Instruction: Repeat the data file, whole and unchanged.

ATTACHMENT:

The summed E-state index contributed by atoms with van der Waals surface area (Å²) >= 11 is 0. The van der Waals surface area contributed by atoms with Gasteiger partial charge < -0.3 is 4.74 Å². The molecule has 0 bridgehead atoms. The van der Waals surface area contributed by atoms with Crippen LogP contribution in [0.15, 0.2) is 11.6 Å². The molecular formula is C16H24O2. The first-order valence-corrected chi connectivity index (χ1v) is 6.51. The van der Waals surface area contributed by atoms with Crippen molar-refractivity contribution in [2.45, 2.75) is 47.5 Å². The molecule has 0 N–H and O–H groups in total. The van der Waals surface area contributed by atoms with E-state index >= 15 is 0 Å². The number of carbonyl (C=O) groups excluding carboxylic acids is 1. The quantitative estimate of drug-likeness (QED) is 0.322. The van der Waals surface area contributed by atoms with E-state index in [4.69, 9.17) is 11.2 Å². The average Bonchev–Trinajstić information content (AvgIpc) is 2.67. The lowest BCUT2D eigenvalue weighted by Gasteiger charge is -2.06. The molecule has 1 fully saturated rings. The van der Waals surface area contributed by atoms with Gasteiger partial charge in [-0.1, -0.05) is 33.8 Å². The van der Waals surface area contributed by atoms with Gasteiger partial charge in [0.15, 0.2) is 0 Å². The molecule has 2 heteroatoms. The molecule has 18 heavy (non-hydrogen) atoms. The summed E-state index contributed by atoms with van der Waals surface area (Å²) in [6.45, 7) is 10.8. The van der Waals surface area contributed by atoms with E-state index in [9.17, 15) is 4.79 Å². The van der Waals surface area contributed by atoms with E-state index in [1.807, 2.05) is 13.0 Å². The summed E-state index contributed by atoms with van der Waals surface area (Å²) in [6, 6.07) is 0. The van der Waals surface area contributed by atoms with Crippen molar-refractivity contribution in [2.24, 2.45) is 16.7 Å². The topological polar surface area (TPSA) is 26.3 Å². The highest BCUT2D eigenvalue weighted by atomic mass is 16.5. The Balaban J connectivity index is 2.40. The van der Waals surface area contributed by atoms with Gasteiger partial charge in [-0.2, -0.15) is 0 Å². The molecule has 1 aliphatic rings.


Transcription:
The summed E-state index contributed by atoms with van der Waals surface area (Å²) >= 11 is 0. The van der Waals surface area contributed by atoms with Gasteiger partial charge < -0.3 is 4.74 Å². The molecule has 0 bridgehead atoms. The van der Waals surface area contributed by atoms with Crippen LogP contribution in [0.15, 0.2) is 11.6 Å². The molecular formula is C16H24O2. The first-order valence-corrected chi connectivity index (χ1v) is 6.51. The van der Waals surface area contributed by atoms with Crippen molar-refractivity contribution in [2.45, 2.75) is 47.5 Å². The molecule has 0 N–H and O–H groups in total. The van der Waals surface area contributed by atoms with E-state index >= 15 is 0 Å². The number of carbonyl (C=O) groups excluding carboxylic acids is 1. The quantitative estimate of drug-likeness (QED) is 0.322. The van der Waals surface area contributed by atoms with E-state index in [4.69, 9.17) is 11.2 Å². The average Bonchev–Trinajstić information content (AvgIpc) is 2.67. The lowest BCUT2D eigenvalue weighted by Gasteiger charge is -2.06. The molecule has 1 fully saturated rings. The van der Waals surface area contributed by atoms with Gasteiger partial charge in [-0.1, -0.05) is 33.8 Å². The van der Waals surface area contributed by atoms with Gasteiger partial charge in [0.15, 0.2) is 0 Å². The molecule has 2 heteroatoms. The molecule has 18 heavy (non-hydrogen) atoms. The summed E-state index contributed by atoms with van der Waals surface area (Å²) in [6.45, 7) is 10.8. The van der Waals surface area contributed by atoms with E-state index in [9.17, 15) is 4.79 Å². The van der Waals surface area contributed by atoms with E-state index in [1.807, 2.05) is 13.0 Å². The summed E-state index contributed by atoms with van der Waals surface area (Å²) in [6, 6.07) is 0. The van der Waals surface area contributed by atoms with Crippen molar-refractivity contribution in [2.24, 2.45) is 16.7 Å². The topological polar surface area (TPSA) is 26.3 Å². The highest BCUT2D eigenvalue weighted by atomic mass is 16.5. The Balaban J connectivity index is 2.40. The van der Waals surface area contributed by atoms with Gasteiger partial charge in [-0.2, -0.15) is 0 Å². The molecule has 1 aliphatic rings.